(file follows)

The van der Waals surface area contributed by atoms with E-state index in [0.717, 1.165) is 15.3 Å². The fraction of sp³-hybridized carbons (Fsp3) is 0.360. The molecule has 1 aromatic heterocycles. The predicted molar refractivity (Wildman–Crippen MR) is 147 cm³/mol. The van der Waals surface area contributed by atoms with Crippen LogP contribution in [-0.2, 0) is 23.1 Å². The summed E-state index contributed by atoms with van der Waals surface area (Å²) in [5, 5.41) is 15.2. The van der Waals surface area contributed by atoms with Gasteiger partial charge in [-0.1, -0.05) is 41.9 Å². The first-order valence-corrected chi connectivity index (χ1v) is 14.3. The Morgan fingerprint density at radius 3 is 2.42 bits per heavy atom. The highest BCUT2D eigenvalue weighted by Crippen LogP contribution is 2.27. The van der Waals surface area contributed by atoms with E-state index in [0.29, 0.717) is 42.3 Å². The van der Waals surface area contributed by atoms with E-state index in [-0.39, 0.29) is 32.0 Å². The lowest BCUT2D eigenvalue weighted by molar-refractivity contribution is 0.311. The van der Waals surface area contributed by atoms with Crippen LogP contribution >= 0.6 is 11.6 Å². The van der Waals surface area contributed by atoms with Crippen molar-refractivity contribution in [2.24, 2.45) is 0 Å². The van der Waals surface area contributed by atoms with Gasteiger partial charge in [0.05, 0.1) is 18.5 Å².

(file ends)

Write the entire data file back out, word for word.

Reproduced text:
The van der Waals surface area contributed by atoms with E-state index in [0.717, 1.165) is 15.3 Å². The fraction of sp³-hybridized carbons (Fsp3) is 0.360. The molecule has 1 aromatic heterocycles. The predicted molar refractivity (Wildman–Crippen MR) is 147 cm³/mol. The van der Waals surface area contributed by atoms with Crippen LogP contribution in [-0.2, 0) is 23.1 Å². The summed E-state index contributed by atoms with van der Waals surface area (Å²) in [5, 5.41) is 15.2. The van der Waals surface area contributed by atoms with Gasteiger partial charge in [-0.1, -0.05) is 41.9 Å². The first-order valence-corrected chi connectivity index (χ1v) is 14.3. The Morgan fingerprint density at radius 3 is 2.42 bits per heavy atom. The highest BCUT2D eigenvalue weighted by Crippen LogP contribution is 2.27. The van der Waals surface area contributed by atoms with E-state index in [0.29, 0.717) is 42.3 Å². The van der Waals surface area contributed by atoms with E-state index in [-0.39, 0.29) is 32.0 Å². The lowest BCUT2D eigenvalue weighted by molar-refractivity contribution is 0.311. The van der Waals surface area contributed by atoms with Crippen LogP contribution >= 0.6 is 11.6 Å². The van der Waals surface area contributed by atoms with Crippen molar-refractivity contribution in [2.24, 2.45) is 0 Å². The van der Waals surface area contributed by atoms with Gasteiger partial charge in [0.05, 0.1) is 18.5 Å².